As with almost all of the other Smith commentaries, this was a consistently entertaining piece. (I liked all of the others except for Clerks, which was poorly-organized and nearly incoherent.) Smith and Affleck dominate the piece, something that won’t come as a surprise to folks who sat through their Chasing Amy and Mallrats tracks, and the two offer a fun dynamic. They spend a lot of time cracking on each other, and there’s a generally light tone throughout the commentary. Nonetheless, the piece provides a fair amount of information about the production. Smith and Affleck tend to take the track off-topic pretty easily, and Pereira fights desperately to get things back to the subject at hand. He’s usually not successful, which is why we actually hear some of the guys go over their favorite TV shows and what they’re going to do after the recording session. Whether they talk about specifics of making Dogma or they banter about various subjects, it’s still a loose and funny track that definitely merits a listen.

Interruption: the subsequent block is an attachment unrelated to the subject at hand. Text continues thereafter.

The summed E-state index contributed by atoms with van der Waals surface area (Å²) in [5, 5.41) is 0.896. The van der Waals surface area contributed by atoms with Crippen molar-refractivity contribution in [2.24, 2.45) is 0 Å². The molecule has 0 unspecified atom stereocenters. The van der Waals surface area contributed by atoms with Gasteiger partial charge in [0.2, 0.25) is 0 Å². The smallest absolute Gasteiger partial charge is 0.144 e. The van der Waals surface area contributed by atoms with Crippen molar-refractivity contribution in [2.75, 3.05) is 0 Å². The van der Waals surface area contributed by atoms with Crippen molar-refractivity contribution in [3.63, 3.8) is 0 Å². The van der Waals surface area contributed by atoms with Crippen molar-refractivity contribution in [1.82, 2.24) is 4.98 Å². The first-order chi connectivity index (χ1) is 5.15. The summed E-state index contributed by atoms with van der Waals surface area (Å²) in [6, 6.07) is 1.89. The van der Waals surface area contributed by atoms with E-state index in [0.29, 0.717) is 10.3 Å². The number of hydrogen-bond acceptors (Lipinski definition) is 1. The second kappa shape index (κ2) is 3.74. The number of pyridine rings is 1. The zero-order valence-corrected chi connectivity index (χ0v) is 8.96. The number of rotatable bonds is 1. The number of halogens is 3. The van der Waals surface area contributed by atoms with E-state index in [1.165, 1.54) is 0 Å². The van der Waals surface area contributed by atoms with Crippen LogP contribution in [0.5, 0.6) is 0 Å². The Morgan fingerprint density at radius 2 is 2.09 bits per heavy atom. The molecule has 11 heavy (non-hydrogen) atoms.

The “cast and crew” commentary for Dogma resurrects a feature found on the DVD for Mallrats. Here it’s called “Video Hijinks” and it tells you to “follow the Buddy Christ”. What this means is that when you see the image of the Buddy Christ in the lower right corner of the screen, you press “enter” on your remote and you’ll get to see video footage of the recording session. Actually, Dogma broadens the process moderately; instead of the single camera found during Mallrats, we get two angles for Dogma!